The Independent has a sad article about thousands of people, who can't afford to see a dentist, get prescription eyeglasses or have basic medical tests and treatment - lining up for a temporary free clinic staffed by volunteers in Los Angeles.
The clinic is made available by the Remote Area Medical Volunteer Corps which was originally created by Stan Brock to deliver basic medical aid to people in inaccessible regions of the world - but which now does 60% of their volunteer work in the U.S. - doing their best to help the hurting and helpless, those who don't have medical insurance or are under-insured and can't afford the deductibles.
The article Hidden Hurt from the Washington Post describes the work this organization does in Appalachia and this CBS video, describes the work they do in Knoxville.
If you watch these videos and read the associated articles - it's very clear how dysfunctional our society is in providing basic health services to the approximately 60 million people (about 1 person in 5) without health insurance. It's sad to think that in a country as great as ours that we would be so callous when it comes to something so basic to human dignity.
Depending on which measurement you look at in the World Health Organization study the U.S. is either 37th or 24th among the 191 nations in quality of health care but we spend 13.7% of our GDP on health care - compared with a socialized program like in the U.K. which spent 5.8% of GDP or Norway that spends 6.5% of GDP.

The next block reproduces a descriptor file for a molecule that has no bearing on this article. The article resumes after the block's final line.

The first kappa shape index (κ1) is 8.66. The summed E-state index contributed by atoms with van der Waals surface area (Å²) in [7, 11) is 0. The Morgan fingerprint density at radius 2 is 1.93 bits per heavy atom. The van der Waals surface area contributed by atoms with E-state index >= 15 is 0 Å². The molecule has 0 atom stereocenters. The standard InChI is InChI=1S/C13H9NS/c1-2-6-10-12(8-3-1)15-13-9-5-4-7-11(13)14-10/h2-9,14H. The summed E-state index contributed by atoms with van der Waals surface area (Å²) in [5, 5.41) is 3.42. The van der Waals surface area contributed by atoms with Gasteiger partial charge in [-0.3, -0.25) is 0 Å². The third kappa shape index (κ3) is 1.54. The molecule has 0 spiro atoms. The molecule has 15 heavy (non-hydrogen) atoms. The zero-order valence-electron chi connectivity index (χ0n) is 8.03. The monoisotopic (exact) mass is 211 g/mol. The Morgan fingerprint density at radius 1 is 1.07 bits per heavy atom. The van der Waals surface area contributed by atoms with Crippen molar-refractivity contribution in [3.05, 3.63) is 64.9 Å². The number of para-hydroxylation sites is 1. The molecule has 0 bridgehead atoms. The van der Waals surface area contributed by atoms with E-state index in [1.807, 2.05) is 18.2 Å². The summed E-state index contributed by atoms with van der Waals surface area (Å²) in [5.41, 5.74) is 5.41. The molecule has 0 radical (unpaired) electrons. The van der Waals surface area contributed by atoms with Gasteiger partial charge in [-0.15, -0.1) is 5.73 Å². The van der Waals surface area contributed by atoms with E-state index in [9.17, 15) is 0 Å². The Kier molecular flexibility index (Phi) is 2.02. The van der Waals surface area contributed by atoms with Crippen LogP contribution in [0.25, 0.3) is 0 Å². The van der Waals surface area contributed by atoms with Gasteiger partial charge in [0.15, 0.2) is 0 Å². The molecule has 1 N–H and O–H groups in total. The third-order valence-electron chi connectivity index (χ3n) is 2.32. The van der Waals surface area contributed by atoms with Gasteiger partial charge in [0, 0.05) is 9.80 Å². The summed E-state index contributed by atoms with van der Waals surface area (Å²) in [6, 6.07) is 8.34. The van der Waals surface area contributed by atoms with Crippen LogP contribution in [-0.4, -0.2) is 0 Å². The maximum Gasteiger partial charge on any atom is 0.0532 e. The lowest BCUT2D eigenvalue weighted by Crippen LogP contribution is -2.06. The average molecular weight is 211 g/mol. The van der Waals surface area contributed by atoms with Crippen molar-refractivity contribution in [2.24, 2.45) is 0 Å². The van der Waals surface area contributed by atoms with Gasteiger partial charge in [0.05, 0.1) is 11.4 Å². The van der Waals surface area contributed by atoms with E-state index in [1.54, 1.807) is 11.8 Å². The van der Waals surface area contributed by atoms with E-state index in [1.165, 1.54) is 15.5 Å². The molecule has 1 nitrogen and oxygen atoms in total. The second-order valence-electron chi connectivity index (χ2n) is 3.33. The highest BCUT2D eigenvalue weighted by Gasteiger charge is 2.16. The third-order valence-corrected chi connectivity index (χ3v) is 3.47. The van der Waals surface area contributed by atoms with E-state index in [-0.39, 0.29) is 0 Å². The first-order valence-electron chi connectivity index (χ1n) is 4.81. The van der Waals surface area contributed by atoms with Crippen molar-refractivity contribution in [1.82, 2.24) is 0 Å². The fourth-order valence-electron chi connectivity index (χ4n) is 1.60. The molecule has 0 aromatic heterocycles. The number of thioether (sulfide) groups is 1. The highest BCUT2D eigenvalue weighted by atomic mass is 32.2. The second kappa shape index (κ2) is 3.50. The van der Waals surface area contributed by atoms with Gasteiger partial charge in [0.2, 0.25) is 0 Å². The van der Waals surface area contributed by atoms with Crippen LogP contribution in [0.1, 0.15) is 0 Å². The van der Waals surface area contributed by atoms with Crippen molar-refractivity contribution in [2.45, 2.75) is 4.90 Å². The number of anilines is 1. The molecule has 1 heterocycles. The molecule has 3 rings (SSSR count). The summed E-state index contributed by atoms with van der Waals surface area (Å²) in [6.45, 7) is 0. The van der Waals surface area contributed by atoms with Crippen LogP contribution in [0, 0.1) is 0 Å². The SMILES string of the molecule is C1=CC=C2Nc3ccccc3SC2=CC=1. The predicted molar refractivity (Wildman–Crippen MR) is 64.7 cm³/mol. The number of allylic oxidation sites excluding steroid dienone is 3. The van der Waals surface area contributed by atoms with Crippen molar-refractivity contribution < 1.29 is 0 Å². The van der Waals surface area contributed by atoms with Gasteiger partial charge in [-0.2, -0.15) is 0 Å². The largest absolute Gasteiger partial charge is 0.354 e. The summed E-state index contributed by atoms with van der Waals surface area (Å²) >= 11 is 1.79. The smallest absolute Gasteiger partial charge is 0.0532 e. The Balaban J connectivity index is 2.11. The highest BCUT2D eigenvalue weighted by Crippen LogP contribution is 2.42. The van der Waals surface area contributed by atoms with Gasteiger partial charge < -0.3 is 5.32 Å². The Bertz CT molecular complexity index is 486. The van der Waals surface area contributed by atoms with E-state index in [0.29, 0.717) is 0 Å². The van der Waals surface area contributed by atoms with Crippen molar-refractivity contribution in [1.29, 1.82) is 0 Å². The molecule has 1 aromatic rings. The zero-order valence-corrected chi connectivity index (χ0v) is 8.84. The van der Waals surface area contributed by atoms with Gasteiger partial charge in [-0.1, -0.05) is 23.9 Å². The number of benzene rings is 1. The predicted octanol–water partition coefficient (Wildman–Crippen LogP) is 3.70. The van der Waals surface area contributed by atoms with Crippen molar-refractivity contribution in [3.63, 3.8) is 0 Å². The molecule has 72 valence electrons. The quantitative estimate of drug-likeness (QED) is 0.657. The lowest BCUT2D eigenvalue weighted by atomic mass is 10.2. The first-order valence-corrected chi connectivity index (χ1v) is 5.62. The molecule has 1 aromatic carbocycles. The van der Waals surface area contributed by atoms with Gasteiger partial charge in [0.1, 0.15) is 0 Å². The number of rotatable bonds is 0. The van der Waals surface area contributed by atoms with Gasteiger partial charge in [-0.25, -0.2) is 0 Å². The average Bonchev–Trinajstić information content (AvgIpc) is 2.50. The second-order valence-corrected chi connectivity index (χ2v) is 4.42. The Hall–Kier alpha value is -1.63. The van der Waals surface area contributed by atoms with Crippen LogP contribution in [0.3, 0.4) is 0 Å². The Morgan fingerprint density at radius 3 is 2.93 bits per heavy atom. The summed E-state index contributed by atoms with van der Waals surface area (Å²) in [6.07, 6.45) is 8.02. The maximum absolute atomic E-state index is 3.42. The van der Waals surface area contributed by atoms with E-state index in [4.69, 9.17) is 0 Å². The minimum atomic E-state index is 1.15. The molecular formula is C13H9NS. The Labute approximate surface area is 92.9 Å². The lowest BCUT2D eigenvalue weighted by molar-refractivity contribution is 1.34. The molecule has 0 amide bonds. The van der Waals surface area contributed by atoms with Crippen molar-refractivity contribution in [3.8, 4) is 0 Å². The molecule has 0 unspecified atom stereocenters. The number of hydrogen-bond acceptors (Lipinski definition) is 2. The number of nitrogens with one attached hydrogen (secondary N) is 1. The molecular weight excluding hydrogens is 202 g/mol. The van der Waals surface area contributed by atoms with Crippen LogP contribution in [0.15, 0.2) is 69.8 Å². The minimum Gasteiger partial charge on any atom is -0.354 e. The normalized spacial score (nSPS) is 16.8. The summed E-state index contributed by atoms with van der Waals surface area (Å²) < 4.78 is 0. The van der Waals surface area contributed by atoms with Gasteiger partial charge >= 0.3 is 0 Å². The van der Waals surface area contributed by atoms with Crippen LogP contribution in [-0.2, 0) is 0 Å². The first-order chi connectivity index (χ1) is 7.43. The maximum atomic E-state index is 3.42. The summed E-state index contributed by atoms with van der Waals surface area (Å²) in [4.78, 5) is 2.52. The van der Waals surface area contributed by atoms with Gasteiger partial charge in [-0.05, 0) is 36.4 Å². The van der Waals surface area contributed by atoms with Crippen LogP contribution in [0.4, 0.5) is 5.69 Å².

The people that don't want change in health care policies are those with money to lose. They are willing to spend money to convince relatively affluent people who can afford health care via private insurance and those who already enjoy the benefits of socialized medicine (Medicare), that the status quo is fine. They are of course also willing to spend money lobbying members of Congress to keep whatever facet of our current health care system provides them with a profit.
I'm guessing that the people who showed up at the Remote Area Medical free clinics in Knoxville, Virginia or L.A. hoping to get some free basic medical care; are not the same people holding signs and yelling about the evils of the government intervening in what they know to be a broken system. I'm hopeful the millions of thinking and caring Americans can work together to do something we should have done a long time ago - make health care available to everyone and find ways to reduce health care costs.
Change will be hard with the big money special interest groups lobbying, and tabloid news going for the idiot angle, but it isn't impossible - Norway and Great Britain are just two examples of nations who provide quality universal health care while spending half what the U.S. does as a percentage of GDP.
I was watching Sean Hannity present the non-thinking person's view of health care reform while writing this. It was a weird juxtaposition to think about working people queueing up in L.A. at 3 am in hopes of getting an abcessed tooth pulled for free, and what the cable news and radio talk show hosts are feeding the sheeple who take their drivel seriously.